Thank you both so much for taking the time to answer my questions.

Further information on Post Marked: Piper's Reach can be found below:

BLOG LINK

ABOUT THE AUTHORS


ABOUT THE PROJECT

Post Marked: Piper’s Reach is an ambitious organic narrative collaborative project between Jodi Cleghorn and Adam Byatt traversing an odd path between old and new forms of communication, differing modalities of storytelling and mixed media, all played out in real and suspended time.


THE BLURB

In December 1992 Ella-Louise Wilson boarded the Greyhound Coach for Sydney leaving behind the small coastal town of Piper’s Reach and her best friend and soulmate, Jude Smith. After twenty years of silence, a letter arrives at Piper’s Reach reopening wounds that never really healed. When the past reaches into the future, is it worth risking a second chance?

8 comments:

  1. Great interview :-) Working with another artist must be so much fun!

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    1. I agree, it must be, especially in this form!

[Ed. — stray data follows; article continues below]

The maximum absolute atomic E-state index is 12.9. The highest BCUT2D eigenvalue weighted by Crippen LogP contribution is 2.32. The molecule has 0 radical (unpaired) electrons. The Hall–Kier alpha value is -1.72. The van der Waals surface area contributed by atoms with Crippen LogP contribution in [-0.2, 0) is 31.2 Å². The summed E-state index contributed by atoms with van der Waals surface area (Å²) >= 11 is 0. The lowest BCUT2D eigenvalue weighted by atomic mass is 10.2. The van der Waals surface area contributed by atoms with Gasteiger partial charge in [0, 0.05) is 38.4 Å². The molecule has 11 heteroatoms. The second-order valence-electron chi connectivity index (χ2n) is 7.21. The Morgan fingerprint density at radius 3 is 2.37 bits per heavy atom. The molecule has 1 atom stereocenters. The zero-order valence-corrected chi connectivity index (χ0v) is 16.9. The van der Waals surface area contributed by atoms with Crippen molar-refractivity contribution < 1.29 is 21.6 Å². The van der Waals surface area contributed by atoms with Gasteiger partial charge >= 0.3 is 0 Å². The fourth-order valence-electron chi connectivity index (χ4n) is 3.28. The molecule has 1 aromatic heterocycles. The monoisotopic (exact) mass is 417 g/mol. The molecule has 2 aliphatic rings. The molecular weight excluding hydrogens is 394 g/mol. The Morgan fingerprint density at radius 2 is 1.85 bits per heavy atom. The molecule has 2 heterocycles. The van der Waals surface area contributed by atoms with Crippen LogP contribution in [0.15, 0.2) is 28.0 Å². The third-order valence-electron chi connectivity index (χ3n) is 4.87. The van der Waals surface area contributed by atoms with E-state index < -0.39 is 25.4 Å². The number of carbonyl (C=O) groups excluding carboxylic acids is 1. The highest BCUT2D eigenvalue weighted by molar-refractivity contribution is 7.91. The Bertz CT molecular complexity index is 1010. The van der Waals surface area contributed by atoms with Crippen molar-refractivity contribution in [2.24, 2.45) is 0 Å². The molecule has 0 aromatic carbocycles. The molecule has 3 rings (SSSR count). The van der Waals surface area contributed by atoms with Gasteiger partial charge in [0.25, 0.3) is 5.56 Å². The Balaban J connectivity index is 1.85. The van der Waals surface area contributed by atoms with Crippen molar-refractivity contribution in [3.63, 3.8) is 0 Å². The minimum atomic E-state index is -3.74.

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    2. It's been a whole heap of fun working together, yet individually, on this project.
      Adam B @revhappiness

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  2. Many thanks for having us at your place today, Rebecca. We are stoked to be launching on Tuesday. It's been a whole heap of fun.
    Adam B @revhappiness

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    1. It's my pleasure, Adam and I really can't wait until the launch tomorrow.

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  3. What an interesting interview. Thanks for sharing. x

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  4. That's a fascinating interview.

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  5. I'm always in awe of any writers who can work together. Very interesting interview -- thank you!